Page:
Bi-Lo, while not offering anything as close as Greenlife, did stock a wide variety of vegetables in their house “Walter’s” brand, all of which are grown in the Southeast, and some of which were even certified organic, but the southeast is a big region and best I could tell, all the produce was trucked to South Carolina for processing and packaging before being trucked out to my neighborhood store, pretty much ensuring that any produce grown in Tennessee, was first shipped out of the state only to be shipped back again.

As for the centerpiece of a traditional Thanksgiving dinner…Turkeys at Greenlife were from Pennsylvania and had to be ordered, and Bi-Lo Turkeys of unknown origin were scheduled for delivery the day after our feast.
We were not off to a good start and our one shopping day was half over. Fortunately, we had one more stop on our list: The Main Street Farmer’s Market—a weekly two-hour gathering of farmers in a vacant lot just a few blocks from my house on the Southside.

With bags in hand, Ann and I made the rounds.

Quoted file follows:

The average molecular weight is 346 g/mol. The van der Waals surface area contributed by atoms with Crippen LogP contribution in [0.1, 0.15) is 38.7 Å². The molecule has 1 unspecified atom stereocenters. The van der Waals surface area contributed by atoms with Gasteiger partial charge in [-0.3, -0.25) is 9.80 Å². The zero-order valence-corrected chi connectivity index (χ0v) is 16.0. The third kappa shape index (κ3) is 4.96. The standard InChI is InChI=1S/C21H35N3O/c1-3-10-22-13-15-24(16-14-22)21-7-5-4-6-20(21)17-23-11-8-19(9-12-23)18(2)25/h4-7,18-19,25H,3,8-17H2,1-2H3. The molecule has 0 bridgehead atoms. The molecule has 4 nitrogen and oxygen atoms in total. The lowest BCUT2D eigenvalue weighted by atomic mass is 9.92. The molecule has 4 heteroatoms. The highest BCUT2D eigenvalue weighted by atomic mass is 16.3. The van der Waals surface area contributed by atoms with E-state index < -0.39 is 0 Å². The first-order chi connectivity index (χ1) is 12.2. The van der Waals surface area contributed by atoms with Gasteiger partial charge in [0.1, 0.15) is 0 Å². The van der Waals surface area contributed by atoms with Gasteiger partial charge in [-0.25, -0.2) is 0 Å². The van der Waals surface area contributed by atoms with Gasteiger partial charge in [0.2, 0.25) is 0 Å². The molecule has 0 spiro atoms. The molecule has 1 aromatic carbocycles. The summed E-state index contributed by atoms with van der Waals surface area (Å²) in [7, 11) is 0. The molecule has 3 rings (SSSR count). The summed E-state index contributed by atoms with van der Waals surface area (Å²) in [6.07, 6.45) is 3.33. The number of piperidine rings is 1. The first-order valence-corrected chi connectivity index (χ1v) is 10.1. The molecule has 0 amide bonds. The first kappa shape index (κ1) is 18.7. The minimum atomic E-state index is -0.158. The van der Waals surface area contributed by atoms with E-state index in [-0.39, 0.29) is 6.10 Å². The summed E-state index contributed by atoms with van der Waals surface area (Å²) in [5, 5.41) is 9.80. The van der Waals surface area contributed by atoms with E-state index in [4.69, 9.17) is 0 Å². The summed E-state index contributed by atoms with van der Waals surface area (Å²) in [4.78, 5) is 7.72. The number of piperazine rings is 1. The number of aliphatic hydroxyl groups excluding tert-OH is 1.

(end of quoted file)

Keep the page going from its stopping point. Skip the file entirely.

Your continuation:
The first stop: Pocket Farm, located in McClemore Cove, nine miles south of Chickamauga. According to their website, Pocket Farm “adheres to organic farming practices and offers naturally grown produce free of commercial pesticides and chemicals.” And they are 25 miles from home. So far, so good.

Several bright red-orange pumpkins caught Ann’s eye. “Let’s get some of these red kuris.” Having no idea what a red kuri was, I asked her, “what for?” to which she replied, “soup.” It was clear that I was out of my league here, but excited to see what other ideas my partner might come up with.

After spending $17.00 on several of the red kuris, we moved on to Signal Mountain Farm to buy some organic green tomatoes from Thomas O’Neal. Two booths, and the miles our produce had traveled average of about 23 miles—a pattern we would see throughout our shopping spree.